Michael Fennelly endured a lot of soul searching before giving up the security of a full time job to follow his dream in sport.
The Kilkenny star was out of the education system for over five years when he decided to return and study for a Masters degree that could lead him back to full time employment in sport.
“It was a tough decision, but I am glad I made it,” the 28-year-old explained when he spoke to the ’People about his new career path which will take him to Australia next month to study aspects of Australian Rules football.
For over two months the Ballyhale Shamrocks man will walk in the footsteps of the professionals as he completes his work for a Masters in Sport Performance which he is doing at the University of Limerick.
There is a growing interest in the sports/science area at all levels in Ireland and beyond and Carl Lacey, the Donegal footballer, has been accepted on to the UL course next year, apparently.
Fennelly’s season was finished by an ankle injury suffered initially in a club game early in the season and then exacerbated while on inter-county duty, so his energies of late have been on his studies.
Michael Fennelly, who holds an Honours Degree in Business Studies, worked for five years with the Ulster Bank based in Kilkenny City. He was happy, but the idea of getting a full time job in sport was gnawing away at him.
It was a brave decision to give up a good, secure job, it was suggested to him.
“It was,” he admitted. “A lot of people said that to me and said to make sure I was certain about what I was doing. To be honest, it was on my mind a lot. I was thinking about what should I do. The more I spoke to people the more I was encouraged to go for it if it was what I really wanted.
“Sport is something I really enjoy. If I had stayed in the bank another couple of years I was probably there for life. I wanted to try something I liked, if only to see would I be able for it. It was a big jump, but it has worked out so far.
“I am enjoying it. The exams went well. I am working on the thesis now, so fingers crossed it will all work out.”
The trip to Australia will incorporate a lot of work with the Sydney Swans AFL squad, seeing how they incorporate the Global Positioning System (GPS like the guidance systems used in modern cars) technology into their training and development programmes.
GPS can produce a mountain of information on the performance of individuals during training and games, all games. The technology has been embraced by professional soccer at the highest level, and this season the Tyrone footballers used it, but it has not been introduced to hurling yet.
Fennelly’s work may change all that. Studies to date have shown that the information produce about players using the GPS system - in terms of fitness, energy lags in matches, how much tackles and so on can take out of a player - could be useful to managers/trainers/coaches in all sports to help map out training regimes. The information is so detailed managers/coaches/trainer could use it not only to formulate a training programme for a team, but for individual lines within a team (half or full back lines), for example.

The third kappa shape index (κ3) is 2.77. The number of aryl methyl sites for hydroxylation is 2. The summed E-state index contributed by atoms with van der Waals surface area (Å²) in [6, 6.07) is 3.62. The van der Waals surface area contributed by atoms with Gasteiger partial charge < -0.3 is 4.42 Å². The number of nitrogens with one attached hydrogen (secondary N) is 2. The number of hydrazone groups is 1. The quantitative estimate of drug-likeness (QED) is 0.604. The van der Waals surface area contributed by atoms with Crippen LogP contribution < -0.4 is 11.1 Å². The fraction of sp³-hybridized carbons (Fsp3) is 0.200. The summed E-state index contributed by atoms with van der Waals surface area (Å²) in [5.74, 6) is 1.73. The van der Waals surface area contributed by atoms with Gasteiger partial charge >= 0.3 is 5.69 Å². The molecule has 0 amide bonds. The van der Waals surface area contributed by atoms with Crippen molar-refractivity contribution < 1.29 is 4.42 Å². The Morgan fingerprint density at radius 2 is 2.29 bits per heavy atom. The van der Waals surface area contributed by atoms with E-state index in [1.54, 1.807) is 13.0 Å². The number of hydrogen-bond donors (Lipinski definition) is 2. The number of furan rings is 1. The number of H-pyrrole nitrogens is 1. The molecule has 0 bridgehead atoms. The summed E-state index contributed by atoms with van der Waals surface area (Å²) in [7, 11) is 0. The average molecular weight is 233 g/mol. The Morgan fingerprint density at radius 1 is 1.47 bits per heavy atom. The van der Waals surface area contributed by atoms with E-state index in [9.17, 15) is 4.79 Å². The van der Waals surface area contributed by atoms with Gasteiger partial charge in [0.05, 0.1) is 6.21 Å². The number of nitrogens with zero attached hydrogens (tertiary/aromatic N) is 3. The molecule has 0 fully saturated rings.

His thesis on the gathering and use of GPS data will be applicable to hurling, he felt.
Currently there is no detailed paper on GPS information as it might be adapted in hurling. While Fennelly’s work may not unique, it could open the door into a whole new world of information which could influence attitudes to training and so on about the ancient game.
“It will be very relevant to hurling,” Michael said. “My work will be specific to hurling. It won’t be ground-breaking, but it should be interesting to County Boards, clubs and managers of hurling teams. It could form a basis for trainers to work out training programmes at all levels.
“This sort of thing is getting bigger within the GAA,” he continued. “Different counties are taking an interest. I would be hoping that there might be interest in the GAA in the long run. There are a lot of Centres of Excellence being build around the country, one in Waterford and another centre for sport in Kilkenny, for example, so you would be hoping something might open up in that area in the long run.”
When he walked away from full-time employment he knew finances would be tight. Statsport, a company with bases in Newry and Dundalk IT, are interested in his work and are providing support. Lahart’s Garage, Waterford Road, Kilkenny helped and gave him a courtesy Skoda Yeti car.
“These are exciting and challenging times for me,” Michael smiled. “I have been a while without a regular income, so I am looking forward to getting back to earning a living.
“The Masters is something I enjoyed doing. It would be great if I got an opportunity to work in the area in the future. I think sport will be my future.”
The Fennelly file
Michael Fennelly (28) has been part of the Kilkenny senior hurling panel since 2006. He is currently nursing an ankle injury. He won’t be back playing until next year.
Earlier this season he scored two wonderful goal when the Cats roared to victory over Tipperary in the National Hurling League final. Within weeks he was laid low by injury and his season was stop/start after that.
The high point of his career to date was the 2011 season when he was honoured as an All-Star and he also won the Texaco Hurler of the Year award. He has won six senior All-Ireland medals; 4 National Leagues; 2 All-Star awards; 2 under-21 All-Irelands and 5 SHC with Ballyhale Shamrocks.